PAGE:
R.I.P IVF on the NHS

Couples struggling to have children are increasingly likely to be denied NHS-funded fertility treatment, with several Clinical Commissioning Groups preparing to halt or restrict offering IVF because of financial concerns. Article from the Independent - read here.

Stephen Harbottle, consultant embryologist here at Cambridge IVF gave an interview on BBC Radio Cambridge on Monday 02 November.

The interview

''What's the situation here in Cambridge? How easy is it to get IVF on the NHS if you struggle to get pregnant on your own?''

''Well there is a set of criteria, what we call the 'NHS criteria' and if you meet those criteria, you're then eligible for that treatment. So there are certain caveats, for example people should be non-smokers and they need to make sure that they're living and healthy lifestyle and have their weight under control. If you're under 40 years of age and that's the woman's age that's important then at the moment people are eligible for two cycles of IVF treatment, and if you're aged 40 to 42 then you're eligible for one cycle of IVF treatment.''

''And that's the free cycles?''

''That's the free cycles on the NHS at the moment.''

''Ok, and why is that in some parts of the country are going to stop giving healthy couples NHS funded IVF?''

''Well, I think the most obvious answer to that Dotty is its financial. The NHS is under a lot of pressure and they're looking at IVF as something that they don't as necessary and they're making cost savings by withdrawing that treatment. 
If we look back to the previous NHS IVF contract in East of England, East of England was always regarded as a showcase example of how IVF should be funded because they used to fund and support the three cycles of NHS care that NICE (The National Institute for Health and Care Excellence) said should be given to all patients. In the most recent contract that was reduced to two, and now what we're seeing is the Care Commissioning Group (CCG) that signed up to that contract, now either withdrawing from that or entering into a consultation to withdraw from that, and the reality of that of course is that that care will be removed for those healthy people that should be eligible for that treatment.''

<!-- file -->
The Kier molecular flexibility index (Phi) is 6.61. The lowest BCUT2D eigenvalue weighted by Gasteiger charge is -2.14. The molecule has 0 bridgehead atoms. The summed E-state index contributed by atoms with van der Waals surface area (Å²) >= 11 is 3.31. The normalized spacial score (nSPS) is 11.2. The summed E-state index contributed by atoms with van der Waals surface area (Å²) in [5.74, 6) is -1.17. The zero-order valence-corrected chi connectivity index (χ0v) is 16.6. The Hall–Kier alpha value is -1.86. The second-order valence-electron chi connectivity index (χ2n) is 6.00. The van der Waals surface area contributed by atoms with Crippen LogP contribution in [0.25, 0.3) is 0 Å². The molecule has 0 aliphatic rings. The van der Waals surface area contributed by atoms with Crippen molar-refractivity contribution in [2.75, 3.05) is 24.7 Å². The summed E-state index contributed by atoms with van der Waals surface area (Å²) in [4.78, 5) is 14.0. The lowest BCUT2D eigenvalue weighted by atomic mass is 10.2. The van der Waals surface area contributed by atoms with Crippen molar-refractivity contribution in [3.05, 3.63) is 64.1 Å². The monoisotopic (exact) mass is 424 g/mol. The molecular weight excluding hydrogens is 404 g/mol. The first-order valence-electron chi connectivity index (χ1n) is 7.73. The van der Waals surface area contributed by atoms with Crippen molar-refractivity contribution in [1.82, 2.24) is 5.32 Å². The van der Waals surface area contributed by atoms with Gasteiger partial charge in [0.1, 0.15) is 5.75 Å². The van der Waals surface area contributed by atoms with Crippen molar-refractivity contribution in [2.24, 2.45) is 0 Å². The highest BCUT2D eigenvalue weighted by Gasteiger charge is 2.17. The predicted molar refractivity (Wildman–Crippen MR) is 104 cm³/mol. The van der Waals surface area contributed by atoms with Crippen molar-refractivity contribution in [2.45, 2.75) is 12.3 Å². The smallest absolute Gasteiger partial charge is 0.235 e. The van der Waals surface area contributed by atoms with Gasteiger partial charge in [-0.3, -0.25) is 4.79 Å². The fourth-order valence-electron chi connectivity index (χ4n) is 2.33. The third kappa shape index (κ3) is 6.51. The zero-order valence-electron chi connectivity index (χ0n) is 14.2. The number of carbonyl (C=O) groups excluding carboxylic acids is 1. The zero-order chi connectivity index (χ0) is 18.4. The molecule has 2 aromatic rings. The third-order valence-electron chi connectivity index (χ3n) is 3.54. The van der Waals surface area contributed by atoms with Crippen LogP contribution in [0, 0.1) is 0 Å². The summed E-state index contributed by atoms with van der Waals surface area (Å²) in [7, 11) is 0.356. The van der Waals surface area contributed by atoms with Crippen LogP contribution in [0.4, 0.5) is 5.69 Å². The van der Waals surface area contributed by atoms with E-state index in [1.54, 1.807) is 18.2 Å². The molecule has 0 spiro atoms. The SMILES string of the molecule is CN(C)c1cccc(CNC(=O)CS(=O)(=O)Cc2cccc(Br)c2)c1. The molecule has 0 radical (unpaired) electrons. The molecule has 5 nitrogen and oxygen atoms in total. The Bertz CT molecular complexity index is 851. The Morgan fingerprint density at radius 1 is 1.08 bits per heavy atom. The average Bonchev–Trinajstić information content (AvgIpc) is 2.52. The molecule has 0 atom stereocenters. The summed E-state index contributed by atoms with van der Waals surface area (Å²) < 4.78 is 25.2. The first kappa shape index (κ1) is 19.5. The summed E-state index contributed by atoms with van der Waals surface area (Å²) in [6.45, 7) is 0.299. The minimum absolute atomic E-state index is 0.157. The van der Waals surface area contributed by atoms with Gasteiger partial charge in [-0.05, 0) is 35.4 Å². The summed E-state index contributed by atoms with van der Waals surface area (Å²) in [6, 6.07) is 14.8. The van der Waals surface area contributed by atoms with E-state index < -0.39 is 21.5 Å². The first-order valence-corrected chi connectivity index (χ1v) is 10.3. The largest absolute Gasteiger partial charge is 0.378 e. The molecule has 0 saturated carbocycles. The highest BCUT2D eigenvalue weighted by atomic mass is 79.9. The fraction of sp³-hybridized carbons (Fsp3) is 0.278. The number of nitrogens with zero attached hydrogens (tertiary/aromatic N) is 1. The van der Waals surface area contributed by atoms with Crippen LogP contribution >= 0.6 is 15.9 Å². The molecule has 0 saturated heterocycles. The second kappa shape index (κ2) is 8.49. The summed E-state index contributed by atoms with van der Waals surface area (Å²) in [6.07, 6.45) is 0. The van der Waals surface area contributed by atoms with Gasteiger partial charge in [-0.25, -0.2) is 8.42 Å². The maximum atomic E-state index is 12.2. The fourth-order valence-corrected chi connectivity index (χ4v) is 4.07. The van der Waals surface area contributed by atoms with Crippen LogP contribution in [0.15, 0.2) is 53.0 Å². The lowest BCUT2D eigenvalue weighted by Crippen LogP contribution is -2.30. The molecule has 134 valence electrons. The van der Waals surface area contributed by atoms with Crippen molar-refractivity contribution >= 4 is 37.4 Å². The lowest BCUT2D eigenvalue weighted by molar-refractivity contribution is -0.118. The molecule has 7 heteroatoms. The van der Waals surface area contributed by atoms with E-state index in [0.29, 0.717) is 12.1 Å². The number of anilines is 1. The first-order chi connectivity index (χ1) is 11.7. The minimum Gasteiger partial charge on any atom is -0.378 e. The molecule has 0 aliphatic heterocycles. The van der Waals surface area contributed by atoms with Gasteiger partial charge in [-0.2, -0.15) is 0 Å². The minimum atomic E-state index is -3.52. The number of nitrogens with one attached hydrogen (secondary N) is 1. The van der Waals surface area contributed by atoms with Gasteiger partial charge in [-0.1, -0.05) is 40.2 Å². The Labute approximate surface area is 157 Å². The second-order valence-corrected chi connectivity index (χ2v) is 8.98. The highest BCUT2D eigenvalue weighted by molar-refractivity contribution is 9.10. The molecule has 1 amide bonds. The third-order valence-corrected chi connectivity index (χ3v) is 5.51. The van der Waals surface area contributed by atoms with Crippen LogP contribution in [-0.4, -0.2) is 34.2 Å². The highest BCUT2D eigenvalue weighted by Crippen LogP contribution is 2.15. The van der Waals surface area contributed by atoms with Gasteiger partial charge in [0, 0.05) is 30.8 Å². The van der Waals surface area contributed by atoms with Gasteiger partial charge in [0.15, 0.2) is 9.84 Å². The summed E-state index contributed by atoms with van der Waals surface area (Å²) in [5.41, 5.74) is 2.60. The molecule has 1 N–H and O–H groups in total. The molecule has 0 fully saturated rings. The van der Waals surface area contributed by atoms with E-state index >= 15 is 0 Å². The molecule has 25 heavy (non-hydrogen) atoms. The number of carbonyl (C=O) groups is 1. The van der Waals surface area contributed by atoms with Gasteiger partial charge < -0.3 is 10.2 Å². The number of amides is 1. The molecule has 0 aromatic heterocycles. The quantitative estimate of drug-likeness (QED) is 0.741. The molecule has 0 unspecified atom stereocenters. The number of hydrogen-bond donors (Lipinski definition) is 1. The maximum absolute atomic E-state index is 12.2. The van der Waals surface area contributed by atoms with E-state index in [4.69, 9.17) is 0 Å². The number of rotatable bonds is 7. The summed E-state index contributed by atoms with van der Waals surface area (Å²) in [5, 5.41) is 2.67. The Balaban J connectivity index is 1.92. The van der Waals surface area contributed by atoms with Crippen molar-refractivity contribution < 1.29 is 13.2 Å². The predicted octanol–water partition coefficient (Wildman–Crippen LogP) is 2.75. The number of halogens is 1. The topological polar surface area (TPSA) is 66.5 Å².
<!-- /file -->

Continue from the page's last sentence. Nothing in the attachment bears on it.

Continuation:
''And having spoken to you before Stephen, I know that you're of the view that is quite important for people who can't have children to be able to have this NHS option. Why do you think that?''

''I still support that whole-heartedly Dotty. I mean as you know we spoke previously we were trying to lobby the government to make them aware of the postcode lottery. This chain of events is only going to make that much, much worse.
What we've got to remember in all of this is that infertility is categorised as a disease by the World Health Organisation (WHO) in so much as any other disease that you might attend hospital for treatment for.
If you can imagine for a moment putting yourself into the shoes of an infertile couple who maybe in their mid 30's who have been trying to have a baby for 7 or 8 years unsuccessfully, the emotional strain that that puts not only on their relationship but also on their mental health and also their position within their peers, within their group of friends if they're the only childless couple, this can have an enormous burden on that couple, which can end in the break-up of that relationship and ending up in people otherwise healthy, happy people having very difficult periods in their lives and requiring other treatment that could of course end up costing the NHS more than simply giving them the treatment that they need to help them get over the infertility and have a baby.''

''Well Stephen thank you for coming on the show this morning, it's good to talk to you.'' 

Listen to the whole interview by visiting BBC Radio Cambridgeshire (please note this interview is only available for 30 days after airing). Interview begins at 02:50:15.